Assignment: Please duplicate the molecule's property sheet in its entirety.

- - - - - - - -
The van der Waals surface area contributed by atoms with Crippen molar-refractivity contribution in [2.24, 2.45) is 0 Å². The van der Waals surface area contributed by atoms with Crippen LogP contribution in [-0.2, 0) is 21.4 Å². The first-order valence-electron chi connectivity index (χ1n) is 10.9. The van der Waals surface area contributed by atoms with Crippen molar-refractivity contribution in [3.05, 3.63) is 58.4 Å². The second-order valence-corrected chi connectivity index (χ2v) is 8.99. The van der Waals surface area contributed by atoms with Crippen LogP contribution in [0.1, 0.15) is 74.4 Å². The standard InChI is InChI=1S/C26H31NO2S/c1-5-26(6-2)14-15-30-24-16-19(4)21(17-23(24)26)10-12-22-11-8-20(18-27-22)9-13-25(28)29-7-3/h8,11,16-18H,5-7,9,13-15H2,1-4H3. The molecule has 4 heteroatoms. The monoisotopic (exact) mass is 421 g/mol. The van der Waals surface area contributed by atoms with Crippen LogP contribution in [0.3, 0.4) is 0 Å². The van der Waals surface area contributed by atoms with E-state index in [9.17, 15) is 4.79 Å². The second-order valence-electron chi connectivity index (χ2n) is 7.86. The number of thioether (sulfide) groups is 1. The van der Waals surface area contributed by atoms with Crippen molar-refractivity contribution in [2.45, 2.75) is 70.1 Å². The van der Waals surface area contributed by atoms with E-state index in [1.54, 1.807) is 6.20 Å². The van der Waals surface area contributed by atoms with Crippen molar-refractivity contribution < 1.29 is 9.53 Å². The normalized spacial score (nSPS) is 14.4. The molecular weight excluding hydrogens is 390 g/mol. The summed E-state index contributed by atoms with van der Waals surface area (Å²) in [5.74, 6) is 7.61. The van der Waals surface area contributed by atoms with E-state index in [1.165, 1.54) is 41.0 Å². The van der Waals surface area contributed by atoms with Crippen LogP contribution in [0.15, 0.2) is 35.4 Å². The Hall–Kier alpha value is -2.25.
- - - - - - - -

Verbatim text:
The van der Waals surface area contributed by atoms with Crippen molar-refractivity contribution in [2.24, 2.45) is 0 Å². The van der Waals surface area contributed by atoms with Crippen LogP contribution in [-0.2, 0) is 21.4 Å². The first-order valence-electron chi connectivity index (χ1n) is 10.9. The van der Waals surface area contributed by atoms with Crippen molar-refractivity contribution in [3.05, 3.63) is 58.4 Å². The second-order valence-corrected chi connectivity index (χ2v) is 8.99. The van der Waals surface area contributed by atoms with Crippen LogP contribution in [0.1, 0.15) is 74.4 Å². The standard InChI is InChI=1S/C26H31NO2S/c1-5-26(6-2)14-15-30-24-16-19(4)21(17-23(24)26)10-12-22-11-8-20(18-27-22)9-13-25(28)29-7-3/h8,11,16-18H,5-7,9,13-15H2,1-4H3. The molecule has 4 heteroatoms. The monoisotopic (exact) mass is 421 g/mol. The van der Waals surface area contributed by atoms with Crippen LogP contribution in [0.3, 0.4) is 0 Å². The van der Waals surface area contributed by atoms with E-state index in [9.17, 15) is 4.79 Å². The second-order valence-electron chi connectivity index (χ2n) is 7.86. The number of thioether (sulfide) groups is 1. The van der Waals surface area contributed by atoms with Crippen molar-refractivity contribution in [2.45, 2.75) is 70.1 Å². The van der Waals surface area contributed by atoms with E-state index in [1.54, 1.807) is 6.20 Å². The van der Waals surface area contributed by atoms with Crippen molar-refractivity contribution < 1.29 is 9.53 Å². The normalized spacial score (nSPS) is 14.4. The molecular weight excluding hydrogens is 390 g/mol. The summed E-state index contributed by atoms with van der Waals surface area (Å²) in [5.74, 6) is 7.61. The van der Waals surface area contributed by atoms with E-state index in [1.165, 1.54) is 41.0 Å². The van der Waals surface area contributed by atoms with Crippen LogP contribution in [0.15, 0.2) is 35.4 Å². The Hall–Kier alpha value is -2.25.